Industry luminary unearthed locations for productions such as Lord of the Rings.

The film industry is mourning the death of an influential member. Location scout Dave Comer, 58, of Queenstown, died on Christmas Day from a rare form of cancer.

Originally from Dunedin, Comer was a highly regarded location scout - both nationally and globally.

His work included unearthing Middle-earth for The Lord of the Rings and Hobbit trilogies, and scouting locations for Wolverine and 10,000BC.

Comer, the Film Otago Southland Trust chairman, and his wife, Peta Carey, directed and produced the 2004 short film Ata Whenua - Shadowland, which captured the Fiordland landscape and was screened daily to tourists in Te Anau.


Film Otago Southland executive director Kevin Jennings said he had known Comer, who was "extremely well-respected throughout the industry", for about 20 years.

"I know that a lot of the directors that I'd spoken to about him [said] the great thing about him was he had 'the eye'.

"He knew what they were after ... he knew what they needed from a filming perspective."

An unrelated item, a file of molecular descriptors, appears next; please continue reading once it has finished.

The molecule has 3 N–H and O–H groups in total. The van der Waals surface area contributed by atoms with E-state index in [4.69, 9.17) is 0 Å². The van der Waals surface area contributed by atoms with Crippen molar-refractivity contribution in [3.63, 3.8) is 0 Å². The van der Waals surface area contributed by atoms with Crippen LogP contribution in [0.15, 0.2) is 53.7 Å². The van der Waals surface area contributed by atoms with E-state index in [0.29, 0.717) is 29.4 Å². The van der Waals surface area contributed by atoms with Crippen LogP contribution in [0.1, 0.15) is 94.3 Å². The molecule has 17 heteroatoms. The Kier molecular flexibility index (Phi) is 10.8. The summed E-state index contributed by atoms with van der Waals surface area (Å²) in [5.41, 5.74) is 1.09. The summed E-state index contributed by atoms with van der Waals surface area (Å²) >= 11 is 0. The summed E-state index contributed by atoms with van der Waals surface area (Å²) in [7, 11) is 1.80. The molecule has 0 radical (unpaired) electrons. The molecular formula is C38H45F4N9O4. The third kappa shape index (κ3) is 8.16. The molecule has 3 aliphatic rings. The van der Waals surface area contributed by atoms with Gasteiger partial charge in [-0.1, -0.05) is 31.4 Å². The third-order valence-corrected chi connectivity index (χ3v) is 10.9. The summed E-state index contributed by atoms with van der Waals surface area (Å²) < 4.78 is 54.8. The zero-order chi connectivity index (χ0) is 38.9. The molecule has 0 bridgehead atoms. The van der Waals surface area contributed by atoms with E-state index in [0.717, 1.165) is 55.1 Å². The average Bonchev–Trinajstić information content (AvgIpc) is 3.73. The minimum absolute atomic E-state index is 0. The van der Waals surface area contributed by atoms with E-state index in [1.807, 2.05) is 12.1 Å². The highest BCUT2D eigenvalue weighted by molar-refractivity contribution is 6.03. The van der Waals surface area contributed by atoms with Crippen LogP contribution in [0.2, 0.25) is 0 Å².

Mr Jennings said he appreciated the guidance and help Comer had given him over the past seven years with the trust. "He really was somebody I could go to when I needed [to]. He was just always there."

In a 2009 interview with Mountain Scene, Comer told of some of his more hair-raising adventures overseas during which he "seemed to avoid getting kidnapped, shot, arrested, sick or too rattled".

He was once mistaken for a terrorist while scoping a Toyota car commercial in a remote area of Peru - and found himself facing a squad of armed soldiers, guns pointed at his chest. He was let go after heated negotiations with his guide, who the soldiers recognised as an actor from a Peruvian television soap opera.

Comer is survived by his wife and daughter, Billie. His funeral will be held from 2pm tomorrow at Paradise, near Glenorchy.